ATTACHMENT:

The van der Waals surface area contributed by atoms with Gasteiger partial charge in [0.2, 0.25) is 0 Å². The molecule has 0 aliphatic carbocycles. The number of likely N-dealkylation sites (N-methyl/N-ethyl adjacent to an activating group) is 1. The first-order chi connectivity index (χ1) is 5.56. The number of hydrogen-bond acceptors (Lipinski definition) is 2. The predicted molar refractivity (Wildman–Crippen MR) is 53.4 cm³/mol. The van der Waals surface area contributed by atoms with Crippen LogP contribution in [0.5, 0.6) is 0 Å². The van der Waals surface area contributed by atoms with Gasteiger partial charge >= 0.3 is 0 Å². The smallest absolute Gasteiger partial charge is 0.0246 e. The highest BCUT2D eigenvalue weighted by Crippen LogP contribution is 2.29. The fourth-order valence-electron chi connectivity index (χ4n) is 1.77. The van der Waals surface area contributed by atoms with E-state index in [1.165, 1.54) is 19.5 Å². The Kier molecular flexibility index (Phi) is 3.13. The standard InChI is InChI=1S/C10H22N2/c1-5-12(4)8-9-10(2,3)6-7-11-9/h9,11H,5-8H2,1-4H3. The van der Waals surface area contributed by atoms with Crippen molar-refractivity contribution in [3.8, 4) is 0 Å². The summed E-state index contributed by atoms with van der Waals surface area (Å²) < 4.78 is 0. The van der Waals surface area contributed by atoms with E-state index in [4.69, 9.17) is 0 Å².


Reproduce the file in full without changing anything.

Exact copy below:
The van der Waals surface area contributed by atoms with Gasteiger partial charge in [0.2, 0.25) is 0 Å². The molecule has 0 aliphatic carbocycles. The number of likely N-dealkylation sites (N-methyl/N-ethyl adjacent to an activating group) is 1. The first-order chi connectivity index (χ1) is 5.56. The number of hydrogen-bond acceptors (Lipinski definition) is 2. The predicted molar refractivity (Wildman–Crippen MR) is 53.4 cm³/mol. The van der Waals surface area contributed by atoms with Crippen LogP contribution in [0.5, 0.6) is 0 Å². The van der Waals surface area contributed by atoms with Gasteiger partial charge >= 0.3 is 0 Å². The smallest absolute Gasteiger partial charge is 0.0246 e. The highest BCUT2D eigenvalue weighted by Crippen LogP contribution is 2.29. The fourth-order valence-electron chi connectivity index (χ4n) is 1.77. The van der Waals surface area contributed by atoms with E-state index in [1.165, 1.54) is 19.5 Å². The Kier molecular flexibility index (Phi) is 3.13. The standard InChI is InChI=1S/C10H22N2/c1-5-12(4)8-9-10(2,3)6-7-11-9/h9,11H,5-8H2,1-4H3. The van der Waals surface area contributed by atoms with Crippen molar-refractivity contribution in [3.8, 4) is 0 Å². The summed E-state index contributed by atoms with van der Waals surface area (Å²) < 4.78 is 0. The van der Waals surface area contributed by atoms with E-state index in [4.69, 9.17) is 0 Å².